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Closing Cost: What Are They, And How Much Will I Pay?

young woman calculate the closing cost of the mortgage

Table of Contents

What Are Closing Costs On A House?

Closing costs are an essential aspect of purchasing a home that many buyers often overlook. These costs encompass a variety of fees and expenses related to the property transaction, including lender fees, title insurance, appraisal fees, and more. Typically, closing costs amount to about 2% to 5% of the home’s purchase price. For example, if you’re buying a $300,000 house, your closing costs could range between $6,000 and $15,000. It’s crucial to understand and anticipate these costs, as they can significantly impact your budget and overall home-buying experience.

How Much Are Closing Costs?

The exact amount of closing costs varies depending on several factors, such as the property’s location, the type of mortgage loan, and the specific services required for the transaction. According to a 2020 study by ClosingCorp, the national average for closing costs, including taxes, was $5,749. However, it’s essential to note that this figure can differ greatly based on the factors mentioned earlier. For instance, states with higher property tax rates, such as New York and New Jersey, tend to have higher closing costs. Additionally, certain mortgage loan types, such as VA or FHA loans, might have unique fees or requirements that can affect the total closing costs. To get a better understanding of your potential closing costs, consult with your lender and real estate agent, and request a Loan Estimate early in the mortgage application process.

Average Closing Costs By State in United States

StateAverage Closing Costs
Alabama$2,112
Alaska$2,675
Arizona$2,726
Arkansas$2,339
California$2,264
Colorado$2,470
Connecticut$3,215
Delaware$3,437
District of Columbia$2,547
Florida$2,206
Georgia$2,303
Hawaii$2,416
Idaho$2,377
Illinois$2,166
Indiana$2,322
Iowa$2,194
Kansas$2,193
Kentucky$2,051
Louisiana$2,315
Maine$2,560
Maryland$3,339
Massachusetts$2,339
Michigan$2,226
Minnesota$2,291
Mississippi$2,128
Missouri$2,063
Montana$2,417
Nebraska$2,303
Nevada$2,265
New Hampshire$2,709
New Jersey$2,545
New Mexico$2,069
New York$2,560
North Carolina$2,425
North Dakota$2,428
Ohio$2,013
Oklahoma$2,206
Oregon$2,597
Pennsylvania$2,206
Rhode Island$2,339
South Carolina$2,303
South Dakota$2,339
Tennessee$2,128
Texas$3,260
Utah$2,339
Vermont$2,560
Virginia$2,422
Washington$2,265
West Virginia$1,853
Wisconsin$2,425
Wyoming$2,128

 

Who Pays Closing Costs?

Closing costs are an essential part of any real estate transaction and can significantly impact the finances of both the buyer and the seller. The division of these costs depends on the type of mortgage loan and specific terms negotiated between the buyer and the seller. Here’s an overview of who typically pays closing costs for different mortgage loan types:

Conventional Loans

In a conventional loan scenario, both the buyer and the seller share the closing costs. The buyer is usually responsible for covering fees such as loan origination, appraisal, and credit report fees. The seller, on the other hand, typically covers the real estate agent’s commission, title insurance, and transfer taxes.

FHA Loans

For Federal Housing Administration (FHA) loans, the buyer is responsible for most closing costs, including the upfront mortgage insurance premium. However, the seller can contribute up to 6% of the purchase price toward the buyer’s closing costs if negotiated.

VA Loans

In the case of Veterans Affairs (VA) loans, the buyer is responsible for several closing costs, such as the VA funding fee, credit report fees, and appraisal fees. The seller can also contribute toward the buyer’s closing costs, but their total contribution is capped at 4% of the loan amount.

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Jumbo Loans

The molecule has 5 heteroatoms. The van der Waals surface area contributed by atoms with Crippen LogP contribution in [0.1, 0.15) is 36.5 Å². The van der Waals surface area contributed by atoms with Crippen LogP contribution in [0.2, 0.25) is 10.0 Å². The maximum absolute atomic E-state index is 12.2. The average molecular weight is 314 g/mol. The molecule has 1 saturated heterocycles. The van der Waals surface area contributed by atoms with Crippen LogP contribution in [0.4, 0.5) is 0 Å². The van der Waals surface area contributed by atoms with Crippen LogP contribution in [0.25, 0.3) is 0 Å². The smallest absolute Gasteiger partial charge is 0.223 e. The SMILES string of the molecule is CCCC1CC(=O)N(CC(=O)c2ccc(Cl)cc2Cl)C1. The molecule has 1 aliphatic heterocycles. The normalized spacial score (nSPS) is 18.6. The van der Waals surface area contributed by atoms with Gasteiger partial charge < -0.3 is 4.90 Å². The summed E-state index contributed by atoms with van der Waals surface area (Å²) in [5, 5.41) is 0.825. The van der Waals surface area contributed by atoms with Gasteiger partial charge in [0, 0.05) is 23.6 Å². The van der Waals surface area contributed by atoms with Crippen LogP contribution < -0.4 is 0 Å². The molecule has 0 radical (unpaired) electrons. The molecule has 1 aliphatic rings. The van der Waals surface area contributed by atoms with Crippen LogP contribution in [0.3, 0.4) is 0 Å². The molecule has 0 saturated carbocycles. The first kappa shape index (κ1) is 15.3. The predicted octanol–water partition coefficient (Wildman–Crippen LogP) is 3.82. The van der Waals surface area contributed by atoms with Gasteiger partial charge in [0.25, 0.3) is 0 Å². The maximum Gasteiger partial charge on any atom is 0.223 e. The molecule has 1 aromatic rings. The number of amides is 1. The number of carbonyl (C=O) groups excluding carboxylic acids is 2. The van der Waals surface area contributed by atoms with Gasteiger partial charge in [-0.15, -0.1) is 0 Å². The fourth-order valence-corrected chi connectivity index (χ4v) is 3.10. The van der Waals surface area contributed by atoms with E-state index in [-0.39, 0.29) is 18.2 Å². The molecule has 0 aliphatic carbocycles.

For jumbo loans, the allocation of closing costs is often negotiable between the buyer and the seller. The buyer is typically responsible for most fees, such as loan origination and appraisal fees, while the seller may cover some costs like real estate agent commissions and title insurance.

How Much Are Closing Costs For A Buyer?

Closing costs for a buyer can vary depending on the type of loan and the specific fees required for the transaction. Below is a breakdown of common fees a buyer may encounter during the home-buying process:

Application Fee

The application fee covers the lender’s cost of processing your loan application. This fee can range from $100 to $500.

Appraisal

The appraisal fee pays for a professional assessment of the property’s value, ensuring the loan amount is appropriate. Appraisal fees can range from $300 to $500.

Attorney Fees

Some states require an attorney to be present during the closing process. The attorney fees can range from $500 to $1,500.

Closing Fee

The closing fee, also known as the settlement or escrow fee, is charged by the title or escrow company for facilitating the closing process. This fee can range from $500 to $1,500.

Courier Fee

Courier fees cover the cost of transporting documents during the loan process. These fees can range from $25 to $100.

Credit Reporting Fee

The credit reporting fee is charged by the lender to obtain your credit report from one or more credit bureaus. This fee can range from $25 to $50.

Discount Points

Discount points are an optional fee paid upfront to reduce your mortgage interest rate. One discount point typically costs 1% of the loan amount and can lower your interest rate by around 0.25%.

Escrow Funds

Escrow funds are held by a third party to cover expenses such as property taxes and homeowners insurance. The amount required depends on the property’s value and location.

FHA Mortgage Insurance

FHA loans require an upfront mortgage insurance premium (MIP) and an annual MIP, which are typically paid by the buyer. The upfront MIP is 1.75% of the loan amount, while the annual MIP varies depending on the loan’s term and down payment.

Flood Certification

The flood certification fee is charged by the lender to determine if the property is located in a flood zone. This fee can range from $15 to $50.

Homeowners Association Transfer Fee

This fee applies if your new home is part of a homeowners association (HOA). It covers the cost of transferring HOA ownership from the seller to the buyer. This fee varies widely depending on the specific HOA.

Homeowners Insurance

Homeowners insurance covers potential damages to your home. It’s usually required by lenders and is typically paid for the first year at closing. The cost can range from $300 to $1,000 per year, depending on the property and coverage level.